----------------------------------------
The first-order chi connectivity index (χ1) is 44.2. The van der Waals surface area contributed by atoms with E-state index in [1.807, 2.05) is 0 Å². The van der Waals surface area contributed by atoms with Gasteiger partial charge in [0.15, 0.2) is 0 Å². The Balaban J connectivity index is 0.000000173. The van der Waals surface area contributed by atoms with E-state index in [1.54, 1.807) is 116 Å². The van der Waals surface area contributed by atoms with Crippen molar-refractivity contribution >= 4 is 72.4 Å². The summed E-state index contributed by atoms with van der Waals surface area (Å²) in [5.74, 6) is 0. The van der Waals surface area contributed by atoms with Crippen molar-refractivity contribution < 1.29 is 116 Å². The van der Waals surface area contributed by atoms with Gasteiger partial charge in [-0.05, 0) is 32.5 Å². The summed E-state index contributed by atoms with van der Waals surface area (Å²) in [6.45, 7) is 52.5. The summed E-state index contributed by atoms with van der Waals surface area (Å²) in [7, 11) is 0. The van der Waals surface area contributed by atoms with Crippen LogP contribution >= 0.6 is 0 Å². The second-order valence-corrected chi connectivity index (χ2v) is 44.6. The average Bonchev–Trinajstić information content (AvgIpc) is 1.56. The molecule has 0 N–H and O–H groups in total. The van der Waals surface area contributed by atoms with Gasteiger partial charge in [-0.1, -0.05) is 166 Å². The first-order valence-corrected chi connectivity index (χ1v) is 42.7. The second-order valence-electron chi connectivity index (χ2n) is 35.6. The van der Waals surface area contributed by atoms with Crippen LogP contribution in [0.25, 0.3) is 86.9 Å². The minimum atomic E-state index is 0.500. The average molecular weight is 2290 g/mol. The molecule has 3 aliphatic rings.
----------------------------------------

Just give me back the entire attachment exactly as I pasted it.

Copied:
The first-order chi connectivity index (χ1) is 44.2. The van der Waals surface area contributed by atoms with E-state index in [1.807, 2.05) is 0 Å². The van der Waals surface area contributed by atoms with Gasteiger partial charge in [0.15, 0.2) is 0 Å². The Balaban J connectivity index is 0.000000173. The van der Waals surface area contributed by atoms with E-state index in [1.54, 1.807) is 116 Å². The van der Waals surface area contributed by atoms with Crippen molar-refractivity contribution >= 4 is 72.4 Å². The summed E-state index contributed by atoms with van der Waals surface area (Å²) in [5.74, 6) is 0. The van der Waals surface area contributed by atoms with Crippen molar-refractivity contribution < 1.29 is 116 Å². The van der Waals surface area contributed by atoms with Gasteiger partial charge in [-0.05, 0) is 32.5 Å². The summed E-state index contributed by atoms with van der Waals surface area (Å²) in [6.45, 7) is 52.5. The summed E-state index contributed by atoms with van der Waals surface area (Å²) in [7, 11) is 0. The van der Waals surface area contributed by atoms with Crippen LogP contribution >= 0.6 is 0 Å². The second-order valence-corrected chi connectivity index (χ2v) is 44.6. The average Bonchev–Trinajstić information content (AvgIpc) is 1.56. The molecule has 0 N–H and O–H groups in total. The van der Waals surface area contributed by atoms with Gasteiger partial charge in [-0.1, -0.05) is 166 Å². The first-order valence-corrected chi connectivity index (χ1v) is 42.7. The second-order valence-electron chi connectivity index (χ2n) is 35.6. The van der Waals surface area contributed by atoms with Crippen LogP contribution in [0.25, 0.3) is 86.9 Å². The minimum atomic E-state index is 0.500. The average molecular weight is 2290 g/mol. The molecule has 3 aliphatic rings.